When American and coalition troops rolled into Afghanistan in 2001 and Iraq in 2003, they quickly began doing exactly what any military playbook said they should do, leveraging their superior firepower and aerial superiority into a string of quick victories. In both engagements, coalition forces quickly hammered conventional military threats into submission and settled into a long role of occupation and rebuilding. That's when the bombs started going off.
Improvised explosive devices, or IEDs, were claiming casualties and leveling a battlefield that once sloped steeply in the coalition's favor. The IED quickly emerged as the insurgency's weapon of choice and the single biggest killer of U.S. troops. The military needed a new set of 21st-century tools to help stop the bleeding and mitigate the IED threat. And that's exactly what it got.
Click to launch the photo gallery
On its two biggest fronts, the U.S. military and its allies found themselves battling an enemy unbound by normal conventions of war and unrelenting in its creativity. Insurgent fighters were turning just about anything--jerry cans, surplus artillery shells, even pressure cookers and other household appliances--into remotely detonated land mines capable of turning an unarmored Humvee into twisted, charred wreckage. The enemy didn't even have to show up to the battle. By 2007 the "roadside bomb" was responsible for well more than half the coalition deaths in Iraq.
Military conflicts have historically served as effective technology accelerators as the threat of casualties drives military planners to solve problems as quickly as possible. In Iraq and Afghanistan over the past decade, the story is no different. Today, ten years after boots first hit the ground in Afghanistan, the military's technological toolbox has been drastically transformed by the landscape of the last decade, shaped largely by the persistent IED threat. And perhaps no job in the U.S. military has been reshaped by technology quite like Explosive Ordnance Disposal (EOD).
These are the guys who make regular work out of dealing with a grunt's worst nightmare: unseen explosives buried under footpaths and roadways and rubble, waiting to make unsuspecting victims out of a foot patrol or convoy. EOD technicians are first and foremost highly trained problems solvers, but ten years into the long war the technology at their disposal has become sharper, more reliable, and safer to deploy. That's a good thing, because EOD teams in Afghanistan are still getting plenty of work.
Over the past several weeks, that new technological toolbox has been on display via G4 Network's documentary series Bomb Patrol: Afghanistan, in which a camera crew rides shotgun with elite Navy EOD Platoon 342 as it hunts IEDs in Faryab and Kunduz Provinces in Afghanistan. To get a closer look at how the EOD toolbox has changed during the decade of the IED, we asked Chief Petty Officer John Groat (a Navy EOD tech and one of the subjects of the G4 series) and Richard Graves, the technical advisor for Navy EOD Group 2 at Joint Expeditionary Base Little Creek-Fort Story in Virginia, to walk us through the gear that Navy EOD techs take to work every day.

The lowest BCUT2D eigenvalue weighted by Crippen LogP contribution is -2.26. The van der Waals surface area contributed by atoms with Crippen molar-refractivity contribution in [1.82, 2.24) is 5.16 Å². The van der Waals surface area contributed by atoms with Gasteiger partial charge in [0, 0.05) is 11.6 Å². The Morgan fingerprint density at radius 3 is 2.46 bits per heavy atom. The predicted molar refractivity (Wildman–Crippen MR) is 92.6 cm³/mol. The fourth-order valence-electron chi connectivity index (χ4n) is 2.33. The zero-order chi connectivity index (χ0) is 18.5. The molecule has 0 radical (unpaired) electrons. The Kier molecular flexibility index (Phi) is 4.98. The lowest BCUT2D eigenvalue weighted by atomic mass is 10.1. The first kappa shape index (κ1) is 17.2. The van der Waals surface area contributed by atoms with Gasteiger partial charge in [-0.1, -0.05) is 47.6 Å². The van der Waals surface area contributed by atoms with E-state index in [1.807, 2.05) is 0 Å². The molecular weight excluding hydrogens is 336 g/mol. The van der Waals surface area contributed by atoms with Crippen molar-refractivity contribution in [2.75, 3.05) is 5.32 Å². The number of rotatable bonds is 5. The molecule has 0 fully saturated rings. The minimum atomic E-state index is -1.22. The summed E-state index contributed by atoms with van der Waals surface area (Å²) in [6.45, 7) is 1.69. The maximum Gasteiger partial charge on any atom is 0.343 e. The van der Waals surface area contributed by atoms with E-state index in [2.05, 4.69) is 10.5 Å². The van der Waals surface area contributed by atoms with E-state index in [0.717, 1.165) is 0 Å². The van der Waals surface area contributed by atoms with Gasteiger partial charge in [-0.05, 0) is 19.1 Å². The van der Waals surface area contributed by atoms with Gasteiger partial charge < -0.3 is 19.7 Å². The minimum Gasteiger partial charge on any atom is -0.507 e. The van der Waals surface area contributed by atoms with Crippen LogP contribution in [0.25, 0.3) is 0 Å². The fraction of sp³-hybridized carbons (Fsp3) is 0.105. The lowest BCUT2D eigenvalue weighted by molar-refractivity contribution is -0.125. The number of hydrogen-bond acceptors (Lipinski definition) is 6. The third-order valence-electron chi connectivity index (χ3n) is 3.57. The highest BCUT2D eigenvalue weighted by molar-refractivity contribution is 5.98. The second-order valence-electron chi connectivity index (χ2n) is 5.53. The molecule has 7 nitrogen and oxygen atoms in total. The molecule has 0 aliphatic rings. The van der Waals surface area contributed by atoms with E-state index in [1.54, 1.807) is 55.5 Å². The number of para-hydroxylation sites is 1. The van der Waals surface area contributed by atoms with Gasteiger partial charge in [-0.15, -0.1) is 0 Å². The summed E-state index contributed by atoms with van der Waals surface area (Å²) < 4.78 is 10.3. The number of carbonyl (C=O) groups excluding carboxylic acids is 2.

Some of it is fairly conventional, some of it extremely high tech, and much of it highly explosive. Click through the gallery to see what Navy EOD teams have learned from ten years of battling IEDs. And check out Bomb Patrol: Afghanistan Tuesday at 10 p.m. Eastern on G4. The season wraps up on December 27th.
Tip toe through the tulips,.....
Ha ha chew!!!!!!!!!!!!!!
Rest in peace, Gunnery Sergeant Christopher Eastman. Team leader, nephew, son, father, husband. A Marine who was committed to saving lives.
I really could have used one of those buffalos with the giant rake this past spring when I had to clean up the brush left over from having all the pine trees cut down around my house.
Science always asks "can we," but doesn't seem to ask "should we."
A $16 billion dollar study concluded that the best electronic devices known are only 50% effective finding these things.
A dog is 80% effective, and mice are as effective as dogs - except that they will work for food and don't need bonding to the handler.
The $16 billion dollar mouse.
Another approach would be to 'lose' defective components for these things, and tag them deep inside with transponders for finding them, and GPS units for backtracking where they are being made. Could identify an entire supply chain, from smugglers to assemblers to planters.
my co-worker's ex-wife makes $76 hourly on the laptop. She has been unemployed for 6 months but last month her pay was $7629 just working on the laptop for a few hours. Go to this web site and read more...ur1.ca/5gn2z
Imagine how much money we save if their were no wars or battles! Imagine if all the money that is spent on war was spent on human growth and productivity!
Imagine 2012 is coming soon!
This article fails to mention us, the Army Engineer. I'm in the Kandahar province right now conducting route clearance, hunting IEDs everyday. It's a tough job but I couldn't be more proud to do it.
Army Sappers,Navy EOD, Marine Corp combat engineer are the best of the beat in the us military, and same goes for the Brits, the canads ,and the aussies.
I'm proud to say my company makes training simulators for these brave soldiers.
Tough room, EOD. My friend used to say a thousand attaboys could be wiped out by a single awshit, and you can't start over. You must love the robots.